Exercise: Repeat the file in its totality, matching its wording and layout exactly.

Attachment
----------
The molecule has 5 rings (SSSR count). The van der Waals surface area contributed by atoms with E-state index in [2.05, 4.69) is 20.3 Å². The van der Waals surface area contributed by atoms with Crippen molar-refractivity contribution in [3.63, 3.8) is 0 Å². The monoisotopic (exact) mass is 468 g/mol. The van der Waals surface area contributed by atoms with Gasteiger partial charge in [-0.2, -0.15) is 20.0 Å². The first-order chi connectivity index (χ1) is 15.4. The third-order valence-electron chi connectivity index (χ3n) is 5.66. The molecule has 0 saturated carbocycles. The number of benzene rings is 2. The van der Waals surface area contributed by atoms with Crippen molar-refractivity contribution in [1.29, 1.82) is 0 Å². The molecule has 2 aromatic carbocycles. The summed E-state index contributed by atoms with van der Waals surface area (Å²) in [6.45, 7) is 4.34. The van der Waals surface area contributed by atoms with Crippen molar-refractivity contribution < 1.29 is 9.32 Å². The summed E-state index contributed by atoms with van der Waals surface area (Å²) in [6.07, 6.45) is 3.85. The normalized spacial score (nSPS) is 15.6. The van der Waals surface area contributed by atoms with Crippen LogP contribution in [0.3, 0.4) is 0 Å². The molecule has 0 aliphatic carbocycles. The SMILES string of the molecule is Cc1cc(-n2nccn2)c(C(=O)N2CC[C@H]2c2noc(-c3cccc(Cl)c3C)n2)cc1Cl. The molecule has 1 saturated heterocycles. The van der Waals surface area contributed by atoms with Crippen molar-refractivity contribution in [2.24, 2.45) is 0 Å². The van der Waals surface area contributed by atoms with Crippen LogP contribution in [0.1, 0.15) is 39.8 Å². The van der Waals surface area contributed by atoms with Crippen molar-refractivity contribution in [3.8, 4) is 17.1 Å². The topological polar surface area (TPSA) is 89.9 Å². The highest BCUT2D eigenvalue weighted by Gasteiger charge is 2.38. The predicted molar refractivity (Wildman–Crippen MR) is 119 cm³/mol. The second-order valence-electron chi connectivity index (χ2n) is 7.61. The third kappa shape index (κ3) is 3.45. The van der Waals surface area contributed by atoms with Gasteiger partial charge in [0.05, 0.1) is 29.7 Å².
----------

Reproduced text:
The molecule has 5 rings (SSSR count). The van der Waals surface area contributed by atoms with E-state index in [2.05, 4.69) is 20.3 Å². The van der Waals surface area contributed by atoms with Crippen molar-refractivity contribution in [3.63, 3.8) is 0 Å². The monoisotopic (exact) mass is 468 g/mol. The van der Waals surface area contributed by atoms with Gasteiger partial charge in [-0.2, -0.15) is 20.0 Å². The first-order chi connectivity index (χ1) is 15.4. The third-order valence-electron chi connectivity index (χ3n) is 5.66. The molecule has 0 saturated carbocycles. The number of benzene rings is 2. The van der Waals surface area contributed by atoms with Crippen molar-refractivity contribution in [1.29, 1.82) is 0 Å². The molecule has 2 aromatic carbocycles. The summed E-state index contributed by atoms with van der Waals surface area (Å²) in [6.45, 7) is 4.34. The van der Waals surface area contributed by atoms with Crippen molar-refractivity contribution < 1.29 is 9.32 Å². The summed E-state index contributed by atoms with van der Waals surface area (Å²) in [6.07, 6.45) is 3.85. The normalized spacial score (nSPS) is 15.6. The van der Waals surface area contributed by atoms with Crippen LogP contribution in [0.3, 0.4) is 0 Å². The molecule has 0 aliphatic carbocycles. The SMILES string of the molecule is Cc1cc(-n2nccn2)c(C(=O)N2CC[C@H]2c2noc(-c3cccc(Cl)c3C)n2)cc1Cl. The molecule has 1 saturated heterocycles. The van der Waals surface area contributed by atoms with Crippen molar-refractivity contribution in [2.24, 2.45) is 0 Å². The van der Waals surface area contributed by atoms with Crippen LogP contribution in [0.1, 0.15) is 39.8 Å². The van der Waals surface area contributed by atoms with Crippen molar-refractivity contribution in [3.8, 4) is 17.1 Å². The topological polar surface area (TPSA) is 89.9 Å². The highest BCUT2D eigenvalue weighted by Gasteiger charge is 2.38. The predicted molar refractivity (Wildman–Crippen MR) is 119 cm³/mol. The second-order valence-electron chi connectivity index (χ2n) is 7.61. The third kappa shape index (κ3) is 3.45. The van der Waals surface area contributed by atoms with Gasteiger partial charge in [0.05, 0.1) is 29.7 Å².